State legislators suggest they’re shocked – shocked! – to learn the $40 million Teacher Performant Grant program they created is mostly rewarding teachers who work in wealthy school districts.
“The original concept was to recognize outstanding teachers, not just outstanding districts,” House Speaker Brian Bosma, R-Indianapolis, told the Indianapolis Star. “When we drafted it we didn’t think the gap would be as large,” Sen. Ryan Mishler, R- Bremen, who helped create the program, told WFYI News.
Really? Because it was entirely predictable that this would happen.
Gov. Mike Pence proposed the program, and legislators approved the formula that spells out how the grants are distributed. The primary way that schools qualify for the grants is if at least 75 percent of their students pass the state’s ISTEP exams. If at least 90 percent of students pass, they get larger grants. If schools qualify, they get money for each student who passes a test.
We’ve known for a long time that passing rates on standardized tests are much higher in affluent schools than in schools that serve lots of poor students. For high-poverty Indiana schools, a 75 percent passing rate is something to dream about – especially since ISTEP got a lot tougher in 2014-15.
Schools can also qualify on the basis of graduation rates or year-to-year improvement in ISTEP passing rates. Using improvement is supposed to help equalize funding, but it doesn’t have much effect.
The grants go to school districts – not directly to the schools – to be divvied up among the district’s teachers who are rated effective or highly effective. Most teachers fall in those categories.
The results, released last week, are what you’d expect. The biggest awards go to suburban districts where there are few low-income families. In Carmel Clay Schools, one of the lowest-poverty areas in the nation, the average award is estimated to be $2,422 per teacher. In Zionsville Schools, it’s $2,240. In Munster, $2,157. Other districts near the top include Hamilton Southeastern, Penn-Harris-Madison and West Lafayette, all low-poverty districts.
At the other end of the scale, teachers in Indianapolis Public Schools will get an average of $128.40 In Indianapolis Wayne Township, they will get $42.50 In Kokomo, $39.79. In East Chicago, zero.
To say this is unfair doesn’t begin to describe it. No one can argue with a straight face that teachers employed in wealthy districts deserve huge bonuses but teachers who dedicate their lives to helping poor children should get a slap in the face. Yet that’s the program the legislature gave us.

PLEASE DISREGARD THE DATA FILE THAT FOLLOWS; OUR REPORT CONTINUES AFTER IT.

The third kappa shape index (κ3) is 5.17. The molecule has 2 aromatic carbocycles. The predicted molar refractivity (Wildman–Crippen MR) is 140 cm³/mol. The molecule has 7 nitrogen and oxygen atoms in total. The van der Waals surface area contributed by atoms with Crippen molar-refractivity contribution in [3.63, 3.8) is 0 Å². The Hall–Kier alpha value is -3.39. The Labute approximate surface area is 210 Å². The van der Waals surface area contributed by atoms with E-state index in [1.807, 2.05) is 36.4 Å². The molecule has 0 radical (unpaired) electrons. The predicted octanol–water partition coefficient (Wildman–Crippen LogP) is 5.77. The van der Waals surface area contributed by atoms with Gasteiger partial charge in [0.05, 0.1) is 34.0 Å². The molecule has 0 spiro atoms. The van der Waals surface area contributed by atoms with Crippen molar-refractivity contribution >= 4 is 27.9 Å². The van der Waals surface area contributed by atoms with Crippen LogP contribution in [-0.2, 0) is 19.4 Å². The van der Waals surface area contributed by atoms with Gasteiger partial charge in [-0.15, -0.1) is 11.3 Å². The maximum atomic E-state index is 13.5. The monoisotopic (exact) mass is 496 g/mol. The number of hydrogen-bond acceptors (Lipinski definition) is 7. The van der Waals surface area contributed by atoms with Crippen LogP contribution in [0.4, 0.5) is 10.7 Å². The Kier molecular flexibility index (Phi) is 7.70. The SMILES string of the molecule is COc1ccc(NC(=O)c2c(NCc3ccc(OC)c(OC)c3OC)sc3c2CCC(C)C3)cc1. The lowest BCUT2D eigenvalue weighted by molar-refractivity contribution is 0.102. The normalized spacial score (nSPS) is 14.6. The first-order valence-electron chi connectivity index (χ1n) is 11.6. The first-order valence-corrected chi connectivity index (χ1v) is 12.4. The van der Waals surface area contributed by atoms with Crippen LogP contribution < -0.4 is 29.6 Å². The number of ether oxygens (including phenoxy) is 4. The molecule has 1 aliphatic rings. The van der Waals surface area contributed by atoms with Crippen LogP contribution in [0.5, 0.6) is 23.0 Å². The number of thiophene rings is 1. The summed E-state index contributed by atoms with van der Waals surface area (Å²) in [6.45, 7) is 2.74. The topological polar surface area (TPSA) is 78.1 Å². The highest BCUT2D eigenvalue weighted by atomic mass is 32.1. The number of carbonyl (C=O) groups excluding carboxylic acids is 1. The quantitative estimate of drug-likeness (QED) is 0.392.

The formula is also unfair to teachers in charter schools, most of which miss out on the funding altogether. That’s primarily because each charter school is its own school district. They don’t benefit from being part of a larger school corporation in which one or more schools bring in grants.
The 2013 state budget bill established the program, and the first grants, totaling $30 million, were awarded in December 2014, with Gov. Mike Pence boasting of the awards in a press release. But the program got little media attention, and it doesn’t seem that anyone picked up on the lack of equity.
I wrote about the program earlier this year after requesting the second year of allocations from the Indiana Department of Education. I had to guess at the per-teacher averages, and it appears the gap between rich and poor was even wider than I estimated.
This year, the Department of Education posted district allocations and per-teacher averages to its website. Reporters were notified, and WFYI/Indiana Public Media, the Indianapolis Star, WTTV/WXIN and WRTV have done stories pointing out the unfairness of how the bonuses are distributed.
Jennifer McCormick, the superintendent-elect of public instruction, tweeted last week that she was “well aware of the frustration” surrounding the program and committed to improving it.
The Indiana State Teachers Association has also taken up the issue. “We need high-quality educators to teach at our most challenged schools,” ISTA President Teresa Meredith said in a statement, “and this distribution of bonuses certainly won’t compel them to do so.”
Some legislators say they will try to improve the formula in the 2017 session, which starts next month. But here’s the problem: Boosting bonuses for teachers in high-poverty school districts will require either increasing overall funding or taking money away from wealthy districts, many of which are represented by influential Republican lawmakers. It won’t be an easy fix.